For a fourth year, we’re counting down the 10 most intriguing Huskers. Earlier, I wrote about who would have earned spots 11-20 if the countdown was extended out and shared a look at the previous three groups of Huskers from 2018, ’19, and ’20.
The intent of this exercise is to highlight players who might have the largest impact on the upcoming season, one way or the other, with their play. It’s not a ranking of the best players on the team and it’s not even really a rundown of the most important players to accomplish X, Y, and Z. It’s as the name suggests: the most intriguing talents on the roster.
No. 6: Adrian Martinez
How about a little exercise first?
Here’s a list of the Big Ten’s 14 projected starting quarterbacks for this upcoming season: Brandon Peters (Illinois), Michael Penix Jr. (Indiana), Spencer Petras (Iowa), Taulia Tagovailoa (Maryland), Cade McNamara (Michigan), Anthony Russo (Michigan State), Tanner Morgan (Minnesota), Adrian Martinez (Nebraska), Ryan Hilinski (Northwestern), CJ Stroud (Ohio State), Sean Clifford (Penn State), Jack Plummer (Purdue), Noah Vedral (Rutgers), Graham Mertz (Wisconsin).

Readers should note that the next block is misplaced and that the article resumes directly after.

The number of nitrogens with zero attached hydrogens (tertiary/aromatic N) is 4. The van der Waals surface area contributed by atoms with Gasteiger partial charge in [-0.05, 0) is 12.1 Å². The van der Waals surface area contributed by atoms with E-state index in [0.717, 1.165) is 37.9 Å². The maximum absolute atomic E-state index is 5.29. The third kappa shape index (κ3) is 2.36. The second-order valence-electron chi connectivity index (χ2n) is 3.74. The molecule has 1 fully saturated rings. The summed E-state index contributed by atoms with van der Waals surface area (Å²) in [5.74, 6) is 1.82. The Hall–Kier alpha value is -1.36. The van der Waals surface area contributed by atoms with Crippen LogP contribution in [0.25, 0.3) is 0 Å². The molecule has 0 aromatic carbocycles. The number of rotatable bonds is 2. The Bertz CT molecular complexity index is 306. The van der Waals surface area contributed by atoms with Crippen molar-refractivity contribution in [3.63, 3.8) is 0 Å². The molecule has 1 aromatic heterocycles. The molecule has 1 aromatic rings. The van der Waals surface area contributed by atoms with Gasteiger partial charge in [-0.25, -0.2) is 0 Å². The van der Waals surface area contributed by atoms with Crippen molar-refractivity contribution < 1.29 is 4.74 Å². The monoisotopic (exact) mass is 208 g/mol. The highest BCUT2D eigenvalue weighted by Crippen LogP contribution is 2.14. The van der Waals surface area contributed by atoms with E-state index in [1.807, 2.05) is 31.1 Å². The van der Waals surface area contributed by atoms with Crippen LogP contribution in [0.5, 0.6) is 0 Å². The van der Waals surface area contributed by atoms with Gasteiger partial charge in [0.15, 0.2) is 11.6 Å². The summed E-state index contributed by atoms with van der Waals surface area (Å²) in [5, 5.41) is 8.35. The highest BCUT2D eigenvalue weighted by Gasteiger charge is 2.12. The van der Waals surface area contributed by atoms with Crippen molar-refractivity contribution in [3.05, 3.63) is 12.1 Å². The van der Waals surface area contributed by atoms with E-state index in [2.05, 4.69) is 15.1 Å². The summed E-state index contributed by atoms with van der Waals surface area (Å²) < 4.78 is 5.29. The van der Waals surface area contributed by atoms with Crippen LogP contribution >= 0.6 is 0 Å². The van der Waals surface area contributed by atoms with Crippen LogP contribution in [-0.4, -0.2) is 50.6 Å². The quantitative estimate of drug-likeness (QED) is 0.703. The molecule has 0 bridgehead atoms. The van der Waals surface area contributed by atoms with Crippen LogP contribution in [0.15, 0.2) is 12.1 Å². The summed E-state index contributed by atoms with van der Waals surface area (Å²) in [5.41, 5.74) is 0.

Now rank those 14 quarterbacks.
Where does Martinez land in that ranking?
I’ll offer a little context.
Only Morgan, with his 29 games played, has more experience among the group than Martinez (28 games).
No one has produced more career yardage than Martinez’s 7,404.
No one has a higher career completion percentage than Martinez’s 64.2%.
No one has produced more total touchdowns than Martinez’s 53.
In terms of pure production, no one else in the Big Ten quarterback discussion can match what Martinez has on his resume.
The problem: Martinez has 27 fumbles (15 lost) and 20 interceptions. He’s averaging about 1.3 turnovers per game played for his career.
Since the 2020 season ended, coaches have pointed to the Rutgers game as the quintessential Martinez performance: he threw two interceptions and lost two fumbles, but he completed 24 of his 28 passes for 255 yards, ran for another 157, and scored three touchdowns in a 28-21 comeback win.
“No more friggin’ turnovers. That’s it,” said quarterbacks coach Mario Verduzco early in the spring. “He’s just got to take care of the damn football. Seriously.”
This spring, Martinez called his fourth year a “prove it” kind of season for himself personally and the Nebraska offense as a whole. Nebraska’s coaching staff believes that Martinez can be an all-conference level quarterback if the decision-making piece of his game improves.
But if you look at the team around Martinez, Nebraska might not need an all-conference quarterback to have a good season. Relative to the talent he’s had around him throughout his career, Martinez has never been in a better spot.
To this point, the Huskers have needed to rely on Martinez to bail them out. When the running game didn’t work, they turned to Martinez to carry that load. When the blocking wasn’t working… when the snaps weren’t on target… when the wideouts couldn’t stretch the field… and so on and so forth.